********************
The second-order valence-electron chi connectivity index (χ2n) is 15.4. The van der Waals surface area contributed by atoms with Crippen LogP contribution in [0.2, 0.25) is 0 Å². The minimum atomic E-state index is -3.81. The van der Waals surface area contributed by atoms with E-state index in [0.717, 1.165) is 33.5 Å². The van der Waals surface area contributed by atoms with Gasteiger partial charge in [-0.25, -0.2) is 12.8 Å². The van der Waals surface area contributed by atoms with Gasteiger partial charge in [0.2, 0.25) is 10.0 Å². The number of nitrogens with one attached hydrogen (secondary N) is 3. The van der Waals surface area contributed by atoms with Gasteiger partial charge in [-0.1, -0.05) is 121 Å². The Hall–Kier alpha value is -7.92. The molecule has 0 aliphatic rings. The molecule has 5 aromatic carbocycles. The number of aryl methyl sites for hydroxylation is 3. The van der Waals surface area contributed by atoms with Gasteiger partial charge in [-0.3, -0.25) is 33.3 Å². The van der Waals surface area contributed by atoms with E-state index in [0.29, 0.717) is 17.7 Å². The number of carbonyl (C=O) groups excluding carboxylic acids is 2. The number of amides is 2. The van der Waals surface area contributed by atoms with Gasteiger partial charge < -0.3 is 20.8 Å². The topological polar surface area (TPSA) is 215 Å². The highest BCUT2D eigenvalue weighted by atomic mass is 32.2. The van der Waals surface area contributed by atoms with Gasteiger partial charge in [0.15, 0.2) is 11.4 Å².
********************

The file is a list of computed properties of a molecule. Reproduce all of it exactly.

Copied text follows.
The second-order valence-electron chi connectivity index (χ2n) is 15.4. The van der Waals surface area contributed by atoms with Crippen LogP contribution in [0.2, 0.25) is 0 Å². The minimum atomic E-state index is -3.81. The van der Waals surface area contributed by atoms with E-state index in [0.717, 1.165) is 33.5 Å². The van der Waals surface area contributed by atoms with Gasteiger partial charge in [-0.25, -0.2) is 12.8 Å². The van der Waals surface area contributed by atoms with Gasteiger partial charge in [0.2, 0.25) is 10.0 Å². The number of nitrogens with one attached hydrogen (secondary N) is 3. The van der Waals surface area contributed by atoms with Gasteiger partial charge in [-0.1, -0.05) is 121 Å². The Hall–Kier alpha value is -7.92. The molecule has 0 aliphatic rings. The molecule has 5 aromatic carbocycles. The number of aryl methyl sites for hydroxylation is 3. The van der Waals surface area contributed by atoms with Gasteiger partial charge in [-0.3, -0.25) is 33.3 Å². The van der Waals surface area contributed by atoms with E-state index in [0.29, 0.717) is 17.7 Å². The number of carbonyl (C=O) groups excluding carboxylic acids is 2. The number of amides is 2. The van der Waals surface area contributed by atoms with Gasteiger partial charge < -0.3 is 20.8 Å². The topological polar surface area (TPSA) is 215 Å². The highest BCUT2D eigenvalue weighted by atomic mass is 32.2. The van der Waals surface area contributed by atoms with Gasteiger partial charge in [0.15, 0.2) is 11.4 Å².